Excellent Women - Barbara Pym, Jayne Entwistle

Well, hate is too strong a word so let's just put it this way:  I love Pym's writing but the characters have gotten under my skin, and not in a good way. For some reason, I am having too much trouble accepting the fact that I am reading a book that was published when I was barely a year old. Rationally, I know that those times were different, that people were different, that standards of behavior were different, that expectations were different and yet these people are driving me crazy. I'm yelling at the book and all I can see in these character are their worst characteristics.


Rocky is a user of people and Mildred let's him get away with it--and this is where I start yelling at the book. And, how can a man who does all the cooking be entirely incapable of making a cup of tea?? Is it just a social ploy or does he really think that he can just wander into her flat and all but demand she make him tea? Helena is immature but at least they figure it out in the end, maybe. If nothing else, they are the parents of my generation, they are the fathers of the social revolution. The times they are a changin'.


Julian and Winifred are bound together for life. Not a marriage, just a baby brother who understands that he is responsible for his sister and her well-being and is prepared to take care of her for the rest of his life. I applaud him for this. Still, he has other characteristics that drive me bonkers (and no, I am not going to elucidate). Maybe that is what I am missing, that Pym's characters are true to life, they have good traits and bad, they are (well-?) rounded. But, I just seem to be focusing on the bad and it just painting the wrong picture. Maybe I will feel better when I finish eye-balling the book and underlining all the passages that I wanted to underline while i was listening to it.


Mildred is a lovely, friendly, helpful caring woman but her constant stereotyping of people has me grinding my teeth. "Men love messing about with paint and distemper." "Wives ought to be waiting for their husbands to come back from wars." Thing seem to be black and white to her. And, then she will come out with these pithy little gems of insight, "Virtue is an excellent thing and we should all strive after it, but it can sometimes be a little depressing." Mildred in her way is a very giving person. She does not know how to say, "no." But she seems to do these things because it is expected of her because of "spinster" status. Everybody is classified in her mind; everyone has their status and what is due to them whether they earn it or not.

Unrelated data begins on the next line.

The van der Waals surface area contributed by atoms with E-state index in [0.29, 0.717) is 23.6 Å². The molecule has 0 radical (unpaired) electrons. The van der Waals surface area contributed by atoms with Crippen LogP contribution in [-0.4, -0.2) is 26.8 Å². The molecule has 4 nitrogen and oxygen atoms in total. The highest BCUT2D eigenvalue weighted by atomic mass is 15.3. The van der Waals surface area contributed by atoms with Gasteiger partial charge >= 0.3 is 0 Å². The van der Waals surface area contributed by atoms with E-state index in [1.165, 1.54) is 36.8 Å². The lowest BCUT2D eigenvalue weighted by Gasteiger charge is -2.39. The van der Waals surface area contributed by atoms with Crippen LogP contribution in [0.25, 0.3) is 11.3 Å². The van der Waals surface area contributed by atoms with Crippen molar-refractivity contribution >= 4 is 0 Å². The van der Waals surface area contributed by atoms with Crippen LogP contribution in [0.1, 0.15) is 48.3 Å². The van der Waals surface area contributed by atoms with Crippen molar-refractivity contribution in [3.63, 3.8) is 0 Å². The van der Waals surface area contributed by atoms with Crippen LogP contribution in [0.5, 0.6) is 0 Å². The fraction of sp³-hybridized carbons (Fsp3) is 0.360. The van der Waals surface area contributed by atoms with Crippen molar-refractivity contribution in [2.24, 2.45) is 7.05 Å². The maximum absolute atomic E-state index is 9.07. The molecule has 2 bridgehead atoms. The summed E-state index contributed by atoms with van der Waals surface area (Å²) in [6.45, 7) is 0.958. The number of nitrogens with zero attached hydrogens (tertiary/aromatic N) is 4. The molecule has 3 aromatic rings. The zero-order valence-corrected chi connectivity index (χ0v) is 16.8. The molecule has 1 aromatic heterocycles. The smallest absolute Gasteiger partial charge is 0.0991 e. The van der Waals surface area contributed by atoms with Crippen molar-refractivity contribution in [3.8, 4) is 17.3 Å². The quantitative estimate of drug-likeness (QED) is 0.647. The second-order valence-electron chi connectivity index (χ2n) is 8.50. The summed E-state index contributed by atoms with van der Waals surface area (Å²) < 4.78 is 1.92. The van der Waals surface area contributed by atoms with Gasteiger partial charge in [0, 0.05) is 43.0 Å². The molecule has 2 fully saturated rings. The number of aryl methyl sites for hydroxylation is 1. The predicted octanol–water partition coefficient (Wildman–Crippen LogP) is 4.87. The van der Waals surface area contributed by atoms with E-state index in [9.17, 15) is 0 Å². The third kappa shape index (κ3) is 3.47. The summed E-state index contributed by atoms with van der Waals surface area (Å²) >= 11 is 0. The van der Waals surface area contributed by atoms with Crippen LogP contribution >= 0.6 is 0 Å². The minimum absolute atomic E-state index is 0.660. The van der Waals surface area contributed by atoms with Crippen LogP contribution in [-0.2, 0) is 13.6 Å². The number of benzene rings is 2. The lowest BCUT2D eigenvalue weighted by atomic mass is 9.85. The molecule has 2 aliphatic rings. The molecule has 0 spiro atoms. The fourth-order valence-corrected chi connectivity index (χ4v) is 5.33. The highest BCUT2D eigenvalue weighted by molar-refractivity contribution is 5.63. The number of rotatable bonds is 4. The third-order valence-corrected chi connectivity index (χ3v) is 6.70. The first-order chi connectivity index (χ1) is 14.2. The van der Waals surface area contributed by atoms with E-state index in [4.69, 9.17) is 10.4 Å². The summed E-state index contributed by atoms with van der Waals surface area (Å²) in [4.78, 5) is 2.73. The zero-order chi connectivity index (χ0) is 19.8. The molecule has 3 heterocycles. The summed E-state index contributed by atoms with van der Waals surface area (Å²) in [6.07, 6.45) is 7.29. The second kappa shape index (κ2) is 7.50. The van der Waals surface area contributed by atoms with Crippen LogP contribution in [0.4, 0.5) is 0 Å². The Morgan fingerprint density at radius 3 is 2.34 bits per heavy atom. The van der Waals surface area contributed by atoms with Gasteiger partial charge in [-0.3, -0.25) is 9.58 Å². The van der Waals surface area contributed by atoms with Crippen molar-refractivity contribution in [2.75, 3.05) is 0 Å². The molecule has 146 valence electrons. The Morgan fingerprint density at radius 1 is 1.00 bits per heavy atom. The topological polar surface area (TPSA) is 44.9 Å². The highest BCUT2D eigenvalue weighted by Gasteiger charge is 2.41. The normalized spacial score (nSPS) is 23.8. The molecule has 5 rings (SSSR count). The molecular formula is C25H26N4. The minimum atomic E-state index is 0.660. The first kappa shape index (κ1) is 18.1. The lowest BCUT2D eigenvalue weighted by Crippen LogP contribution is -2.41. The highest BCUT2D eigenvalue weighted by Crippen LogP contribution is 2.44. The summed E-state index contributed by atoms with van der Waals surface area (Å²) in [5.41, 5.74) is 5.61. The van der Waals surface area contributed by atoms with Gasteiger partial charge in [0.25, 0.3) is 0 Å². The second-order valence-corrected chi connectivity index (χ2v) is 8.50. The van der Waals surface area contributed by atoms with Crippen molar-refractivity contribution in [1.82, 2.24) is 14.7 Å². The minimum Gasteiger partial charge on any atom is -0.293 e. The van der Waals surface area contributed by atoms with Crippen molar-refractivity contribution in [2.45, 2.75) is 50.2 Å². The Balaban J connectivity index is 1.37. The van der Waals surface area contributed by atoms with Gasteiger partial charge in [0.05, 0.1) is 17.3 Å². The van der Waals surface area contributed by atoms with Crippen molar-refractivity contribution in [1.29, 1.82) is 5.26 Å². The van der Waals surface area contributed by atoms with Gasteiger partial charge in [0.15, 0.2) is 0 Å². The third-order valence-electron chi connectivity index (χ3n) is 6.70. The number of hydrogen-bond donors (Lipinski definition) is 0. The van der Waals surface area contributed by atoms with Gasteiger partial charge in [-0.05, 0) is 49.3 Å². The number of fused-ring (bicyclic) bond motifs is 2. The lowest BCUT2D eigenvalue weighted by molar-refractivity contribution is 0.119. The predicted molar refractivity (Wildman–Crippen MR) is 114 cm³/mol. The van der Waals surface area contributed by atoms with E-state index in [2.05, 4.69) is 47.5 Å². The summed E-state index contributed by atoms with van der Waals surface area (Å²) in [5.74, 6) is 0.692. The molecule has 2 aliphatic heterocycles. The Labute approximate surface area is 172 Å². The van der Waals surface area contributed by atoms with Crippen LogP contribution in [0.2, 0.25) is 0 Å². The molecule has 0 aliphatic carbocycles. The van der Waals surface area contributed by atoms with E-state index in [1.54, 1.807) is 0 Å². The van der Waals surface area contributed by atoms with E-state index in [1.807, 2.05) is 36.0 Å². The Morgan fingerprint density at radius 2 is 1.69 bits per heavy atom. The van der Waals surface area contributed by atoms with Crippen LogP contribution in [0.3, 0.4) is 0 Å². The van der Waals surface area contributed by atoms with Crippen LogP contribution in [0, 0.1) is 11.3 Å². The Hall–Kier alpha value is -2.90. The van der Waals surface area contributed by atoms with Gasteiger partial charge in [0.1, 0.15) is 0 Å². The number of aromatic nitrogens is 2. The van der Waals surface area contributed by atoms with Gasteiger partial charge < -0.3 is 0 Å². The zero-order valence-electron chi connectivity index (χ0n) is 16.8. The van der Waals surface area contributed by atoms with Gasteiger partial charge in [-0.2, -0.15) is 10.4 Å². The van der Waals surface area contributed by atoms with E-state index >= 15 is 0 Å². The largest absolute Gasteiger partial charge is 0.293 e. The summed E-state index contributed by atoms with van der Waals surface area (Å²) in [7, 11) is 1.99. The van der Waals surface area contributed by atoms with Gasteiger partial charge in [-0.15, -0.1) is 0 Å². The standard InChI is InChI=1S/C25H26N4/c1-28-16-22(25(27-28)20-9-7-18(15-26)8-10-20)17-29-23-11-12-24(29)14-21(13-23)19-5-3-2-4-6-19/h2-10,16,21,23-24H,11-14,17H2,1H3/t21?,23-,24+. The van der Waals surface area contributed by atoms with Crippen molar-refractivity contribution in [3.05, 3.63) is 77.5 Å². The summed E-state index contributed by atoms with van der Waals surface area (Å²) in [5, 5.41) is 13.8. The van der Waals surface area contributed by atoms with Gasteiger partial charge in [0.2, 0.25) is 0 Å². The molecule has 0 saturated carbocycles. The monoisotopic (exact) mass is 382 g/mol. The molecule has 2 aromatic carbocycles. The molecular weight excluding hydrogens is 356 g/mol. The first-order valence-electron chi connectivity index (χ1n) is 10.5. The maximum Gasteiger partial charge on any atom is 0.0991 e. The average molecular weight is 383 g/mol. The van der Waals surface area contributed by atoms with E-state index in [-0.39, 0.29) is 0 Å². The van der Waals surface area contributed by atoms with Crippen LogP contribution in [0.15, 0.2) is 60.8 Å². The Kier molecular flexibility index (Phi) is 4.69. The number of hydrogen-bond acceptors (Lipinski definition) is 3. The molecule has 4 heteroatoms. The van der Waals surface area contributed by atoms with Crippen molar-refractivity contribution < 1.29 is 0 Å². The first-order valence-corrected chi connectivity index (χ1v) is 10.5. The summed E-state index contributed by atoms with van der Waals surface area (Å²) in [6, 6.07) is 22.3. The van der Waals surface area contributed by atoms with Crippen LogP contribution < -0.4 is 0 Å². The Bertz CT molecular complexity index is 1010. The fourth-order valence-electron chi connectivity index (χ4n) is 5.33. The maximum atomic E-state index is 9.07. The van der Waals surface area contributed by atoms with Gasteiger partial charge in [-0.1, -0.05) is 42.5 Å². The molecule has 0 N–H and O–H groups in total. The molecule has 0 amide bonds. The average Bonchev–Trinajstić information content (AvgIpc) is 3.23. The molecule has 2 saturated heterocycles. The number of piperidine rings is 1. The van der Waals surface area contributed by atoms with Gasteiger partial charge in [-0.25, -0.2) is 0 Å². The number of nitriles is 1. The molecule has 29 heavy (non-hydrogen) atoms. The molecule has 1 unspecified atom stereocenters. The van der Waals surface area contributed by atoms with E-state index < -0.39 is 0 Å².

I find it interesting that Mildred talks very little of what it was like during the war. it happened and she will relate facts and events from that time period but she doesn't dwell on them. They are part of the landscape but it is not what the book is about. She describes her neighborhood and her living conditions in a very matter of fact way but her only lament is that she has to share a bathroom with strangers. She talks very little about her past and how it affected her. The book is about Mildred in the here and now, how she relates to  people and how she sees people relating to her. It is also about Mildred  on the brink of her future, her future in a world that she cannot forsee or even imagine might change.


Finally, I must  admit to feeling all together out of depth here. There is so much about immediately post-war UK that I don't know, those little unspoken details that Pym readers of the 1950s knew and understood. Sister Blatt for instance. Where I come from 'Sister' is how one would address a Catholic nun. But in this case, she can't be a nun because with nuns, Sister is always followed by the name of a saint or the like and I've never heard of a St. Blatt and if Pym is fashioning this woman as a religieux, why such an obtuse name. So Sister Blatt is not a nun but she has an honorific that confers her some status in the community, a status that Pym does not need to explain to the readers. Well, by now my UK book buddies are yelling at the screening, "She's a nurse. She's a nurse"  I did finally remember, from all those Betty Neels romances I read in my younger days, that in the UK 'Sister' is also an honorific used with nurse and with the help of the book and the TV series The Midwives, I have some idea of how she functioned in the community. And that is just one example of pitiful ignorance.


And with that, she who proclaims to be "terse and to the point" will end, leaving you to draw your own conclusions.